Trying to Get the Rapture Right, Part 5

Read the series so far.

In this piece I want to go behind the subject of the rapture so as to approach it from another angle. Please bear with me.

The book of Revelation has been the subject of varied interpretations. Since the Greek word apocalypsis means “a disclosure” or “unveiling,” the different interpretative approaches to the book are quite ironic if not a little embarrassing. The opening verses of Revelation inform us that it concerns “things which must shortly take place” (Rev. 1:1, 1:19). Because John write of “things which must take place after this” (Rev. 4:1) it is hardly surprising to read him describing his book as a “prophecy” (Rev. 1:3).

Now although scholars like to cite etymology to try to prove that prophecy is more “forth-telling” than “foretelling,” the Bible itself does not assist them much. For instance, when Jehoshaphat wanted to hear from a prophet of the Lord it wasn’t because he wished to hear a declamation on the present reign of his ally Ahab. Rather he wanted to know about the future (see 1 Kings 22). John’s Revelation is about the future. But it is about a particular time in future history. That time may be determined by the contents of the book. Read more about Trying to Get the Rapture Right, Part 5

Following in the Footsteps of Faith: Waiting on the Lord while walking in Faithfulness

(Read the series so far.)

Abraham has waited thirteen years. He has watched Ishmael grow. But Ishmael is wild, and as he grows, friction in the family grows with him. But maybe, just maybe, Ishmael is the promised child. And for thirteen years the domestic gloom and growing darkness about God’s promise build. God has made a promise, but Abraham’s faith has faltered. In Genesis 17, God breaks back into the scene and confirms His covenant with Abraham while also calling him to a life of faith and holiness.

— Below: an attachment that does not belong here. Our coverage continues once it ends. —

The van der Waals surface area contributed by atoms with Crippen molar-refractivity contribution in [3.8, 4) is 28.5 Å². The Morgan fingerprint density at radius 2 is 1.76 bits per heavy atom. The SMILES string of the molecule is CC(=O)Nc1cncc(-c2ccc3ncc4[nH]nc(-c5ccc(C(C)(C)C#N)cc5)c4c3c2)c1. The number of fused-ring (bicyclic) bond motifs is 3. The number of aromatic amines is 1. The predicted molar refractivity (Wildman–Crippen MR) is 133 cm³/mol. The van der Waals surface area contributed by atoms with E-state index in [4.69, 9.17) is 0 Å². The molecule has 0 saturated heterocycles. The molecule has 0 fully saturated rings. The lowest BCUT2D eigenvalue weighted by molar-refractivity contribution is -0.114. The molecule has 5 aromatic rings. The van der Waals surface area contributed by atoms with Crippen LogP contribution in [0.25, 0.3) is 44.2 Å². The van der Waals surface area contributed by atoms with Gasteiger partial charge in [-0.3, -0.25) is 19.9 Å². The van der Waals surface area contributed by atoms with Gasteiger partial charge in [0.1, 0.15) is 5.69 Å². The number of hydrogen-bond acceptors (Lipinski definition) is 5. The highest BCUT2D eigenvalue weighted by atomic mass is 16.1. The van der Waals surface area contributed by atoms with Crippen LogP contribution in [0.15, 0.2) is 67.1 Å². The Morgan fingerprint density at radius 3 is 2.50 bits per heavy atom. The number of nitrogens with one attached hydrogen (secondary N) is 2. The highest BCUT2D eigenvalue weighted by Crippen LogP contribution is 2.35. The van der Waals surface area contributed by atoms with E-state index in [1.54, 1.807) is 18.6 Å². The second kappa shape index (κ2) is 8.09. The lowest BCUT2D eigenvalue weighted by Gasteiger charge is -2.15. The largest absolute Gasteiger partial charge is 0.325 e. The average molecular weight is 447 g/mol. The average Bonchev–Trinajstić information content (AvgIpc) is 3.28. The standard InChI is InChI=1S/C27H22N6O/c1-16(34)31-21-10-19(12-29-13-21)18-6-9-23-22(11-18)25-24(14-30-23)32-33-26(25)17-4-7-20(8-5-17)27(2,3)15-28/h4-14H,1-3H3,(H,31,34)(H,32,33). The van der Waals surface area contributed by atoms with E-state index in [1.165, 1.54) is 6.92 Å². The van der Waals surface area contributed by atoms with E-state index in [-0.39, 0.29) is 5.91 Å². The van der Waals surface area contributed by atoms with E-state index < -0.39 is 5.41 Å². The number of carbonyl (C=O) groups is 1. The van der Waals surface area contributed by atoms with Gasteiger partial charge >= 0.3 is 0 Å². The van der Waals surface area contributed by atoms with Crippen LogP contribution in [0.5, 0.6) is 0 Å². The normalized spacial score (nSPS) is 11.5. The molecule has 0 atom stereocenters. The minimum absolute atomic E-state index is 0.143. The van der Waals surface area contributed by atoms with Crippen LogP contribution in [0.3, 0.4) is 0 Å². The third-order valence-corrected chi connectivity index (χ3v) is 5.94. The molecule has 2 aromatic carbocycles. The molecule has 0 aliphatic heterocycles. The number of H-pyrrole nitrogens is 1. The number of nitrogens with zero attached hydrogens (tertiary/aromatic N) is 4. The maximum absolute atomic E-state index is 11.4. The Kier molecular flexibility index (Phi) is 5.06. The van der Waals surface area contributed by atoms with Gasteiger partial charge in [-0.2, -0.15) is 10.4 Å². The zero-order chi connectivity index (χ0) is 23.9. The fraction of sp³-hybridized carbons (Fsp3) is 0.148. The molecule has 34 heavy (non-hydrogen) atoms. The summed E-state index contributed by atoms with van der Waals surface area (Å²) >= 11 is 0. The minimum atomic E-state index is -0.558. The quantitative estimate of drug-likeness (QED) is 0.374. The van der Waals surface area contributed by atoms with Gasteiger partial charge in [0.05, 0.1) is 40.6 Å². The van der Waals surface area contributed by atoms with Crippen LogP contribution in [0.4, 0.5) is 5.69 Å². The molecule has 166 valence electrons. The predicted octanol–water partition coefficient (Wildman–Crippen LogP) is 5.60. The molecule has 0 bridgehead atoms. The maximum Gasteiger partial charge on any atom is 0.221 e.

God guarantees His promises to His people (Gen. 17:1-8).

We mess up. We fail. I sometimes say I am going to do something then forget or don’t follow through. God doesn’t. His success rate is 100%.

Two things to note in light of God’s promises:

1. God calls His people to be faithful (Gen. 17:1-3).

Just as we can’t take the fulfillment of God’s promises into our own hands, we also can’t allow ourselves to grow complacent in awaiting God’s action. In verse 1, Yahweh reveals Himself to Abraham as “El-Shaddai” or “God Almighty.” This is a name of God that emphasizes God’s power and sovereignty. Nothing can stay His hand or thwart His plan. Read more about Following in the Footsteps of Faith: Waiting on the Lord while walking in Faithfulness

Book Review - A Commentary on Exodus

Image of A Commentary on Exodus (Kregel Exegetical Library)
by Duane Garrett
Kregel Academic 2013
Hardcover 752

“Exodus is the true heart of the Old Testament” (p. 138). So says Duane Garrett in his recently published book A Commentary on Exodus (Kregel Exegetical Library). Garrett explains further at the beginning of the book:

Exodus it the true beginning of the story of Israel. Genesis is essential to the story, but it is a prologue, describing the lives of individual patriarchs rather than the history of a people. With Exodus we begin the story of the national entity called Israel….Exodus is the beginning of everything that is distinctively Israelite, and it is the fountainhead of most of the literature of the Old Testament that follows. (p. 15)

A Commentary on Exodus is part of the new exegetical commentary series, Kregel Exegetical Library, published by Kregel. This commentary series is mainly written for pastors to provide them with an exegetical foundation of the text along with theological guides. Each chapter is characterized by the following: Read more about Book Review - A Commentary on Exodus

Does the Believer Have One Nature or Two? (Part 2)

Published as a single article in DBSJ 2 (Fall 1997): 81–103. Used by permission.

Part 2 continues Part 1’s consideration of what “nature” means in the “one or two natures” question.

Theological Usage

As was previously noted, the use of the term nature as it relates to the question of one or two natures does not stem primarily from a particular text. Instead, it can more correctly be viewed as a theological term, essential to the discussion at hand, but whose meaning is generally derived from its common, ordinary usage. Webster, for example, defines nature as “the inherent character or basic constitution of a person or thing: essence, disposition, temperament.”1 Smith helpfully observes that